Lateral globus pallidus

From Wikipedia, the free encyclopedia
Jump to: navigation, search
Lateral globus pallidus
Anatomie-Basalganglien-A.jpg
Lateral globus pallidus (GPE) seen in 2nd image from the left
Details
Identifiers
Latin Globus pallidus lateralis,
globus pallidus externus
NeuroNames hier-214
NeuroLex ID Globus pallidus external segment
TA A14.1.09.509
FMA 61839
Anatomical terms of neuroanatomy

The lateral globus pallidus (or external globus pallidus, GPe) combines with the medial globus pallidus to form the globus pallidus, an anatomical subset of the basal ganglia. Globus pallidus means "pale globe" in Latin, indicating its appearance. The lateral globus pallidus is the segment of the globus pallidus that is relatively further (lateral) from the midline of the brain.

The lateral globus pallidus contains GABAergic neurons, which allow for its inhibitory function. The lateral globus pallidus' GABAergic neurons extend axons to the subthalamic nucleus (in the dicencephalon), the striatum, medial globus pallidus and substantia nigra pars reticulata.[1]

GPe is particular in comparison to the other elements of the set by the fact that it does not work as an output base of the basal ganglia (not sending axons to the thalamus) but as the main regulator of the basal ganglia system. It is sometimes used as a target for deep brain stimulation as a treatment for Parkinson's disease.

Function[edit]

Direct and indirect striatopallidal pathways: Glutamatergic pathways are red, dopaminergic are magenta and GABAergic pathways are blue. STN: Subthalamic Nucleus SNr: Substantia Nigra pars reticulata SNc: Substantia Nigra pars compacta GPi: Medial globus pallidus

Indirect Striatopallidal Pathway[edit]

The basal ganglia functions to tonically inhibit movement, mainly in the absence of motor cortex command, via GABAergic inhibition of the ventral lateral nucleus and ventral anterior nucleus of the thalamus, as well as the superior colliculus and mesopontine tegmentum of the brain stem. When movement is required, the cerebral cortex sends commands to the striatum, which directly inhibits the medial globus pallidus and substantia nigra pars reticulata, decreasing thalamus and brainstem inhibition.[1] As the pathway from the striatum to the medial globus pallidus is monosynaptic (containing one synapse), it is called the Direct Striatopallidal Pathway.

The Indirect Striatopallidal Pathway, which contains the lateral globus pallidus and the subthalamic nucleus, functions to modulate the effects of the Direct Striatopallidal Pathway. The lateral globus pallidus acts as an inhibitory "control device", adjusting subthalamic nucleus neuronal activity via GABAergic output.[2]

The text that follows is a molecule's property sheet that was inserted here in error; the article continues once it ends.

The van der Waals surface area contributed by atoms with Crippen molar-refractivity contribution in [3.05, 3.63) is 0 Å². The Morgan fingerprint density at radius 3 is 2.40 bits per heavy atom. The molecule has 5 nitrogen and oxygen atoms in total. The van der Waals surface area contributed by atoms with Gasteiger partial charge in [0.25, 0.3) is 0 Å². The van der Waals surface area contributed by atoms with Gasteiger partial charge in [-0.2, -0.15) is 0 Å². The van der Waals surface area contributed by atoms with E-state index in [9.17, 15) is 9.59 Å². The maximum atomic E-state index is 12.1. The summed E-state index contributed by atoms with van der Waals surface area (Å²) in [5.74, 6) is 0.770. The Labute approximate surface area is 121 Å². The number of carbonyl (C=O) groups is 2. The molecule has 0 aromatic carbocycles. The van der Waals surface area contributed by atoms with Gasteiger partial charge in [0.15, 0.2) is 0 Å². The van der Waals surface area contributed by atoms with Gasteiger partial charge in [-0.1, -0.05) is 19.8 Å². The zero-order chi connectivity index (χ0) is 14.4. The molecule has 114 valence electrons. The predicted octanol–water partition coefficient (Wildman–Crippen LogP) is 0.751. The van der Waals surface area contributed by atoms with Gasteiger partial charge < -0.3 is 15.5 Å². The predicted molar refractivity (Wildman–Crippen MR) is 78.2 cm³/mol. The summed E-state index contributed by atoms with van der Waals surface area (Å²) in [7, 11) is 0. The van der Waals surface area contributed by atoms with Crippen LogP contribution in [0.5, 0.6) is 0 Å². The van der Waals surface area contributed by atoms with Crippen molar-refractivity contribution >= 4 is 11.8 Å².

When movement adjustment is required, striatal inhibitory GABAergic axons are sent to the lateral globus pallidus, decreasing inhibition of the subthalamic nucleus. The subthalamic nucleus' glutamatergic neurons then stimulate the Medial globus pallidus and substantia nigra pars reticulata.

This multisynaptic indirect striatopallidal pathway allows for regulated excitatory input from the subthalamic nucleus to the Medial globus pallidus and substantia nigra pars reticulata. This combines with Direct Striatopallidal Pathway inhibition in the medial globus pallidus, allowing for fine tuned basal ganglia output, and more controlled movement.

Related Pathology[edit]

Lateral globus pallidus dysfunction has been observed in the following conditions:

See also[edit]

References[edit]

  1. ^ a b Parent, André; Hazrati, Lili-Naz (1995-01-01). "Functional anatomy of the basal ganglia. I. The cortico-basal ganglia-thalamo-cortical loop". Brain Research Reviews. 20 (1): 91–127. doi:10.1016/0165-0173(94)00007-C. 
  2. ^ Parent, André; Hazrati, Lili-Naz (1995-01-01). "Functional anatomy of the basal ganglia. II. The place of subthalamic nucleus and external pallidium in basal ganglia circuitry". Brain Research Reviews. 20 (1): 128–154. doi:10.1016/0165-0173(94)00008-D. 
  3. ^ Hegeman, Daniel J.; Hong, Ellie S.; Hernández, Vivian M.; Chan, C. Savio (2016-05-01). "The external globus pallidus: progress and perspectives". European Journal of Neuroscience. 43 (10): 1239–1265. doi:10.1111/ejn.13196. ISSN 1460-9568. PMC 4874844Freely accessible. PMID 26841063.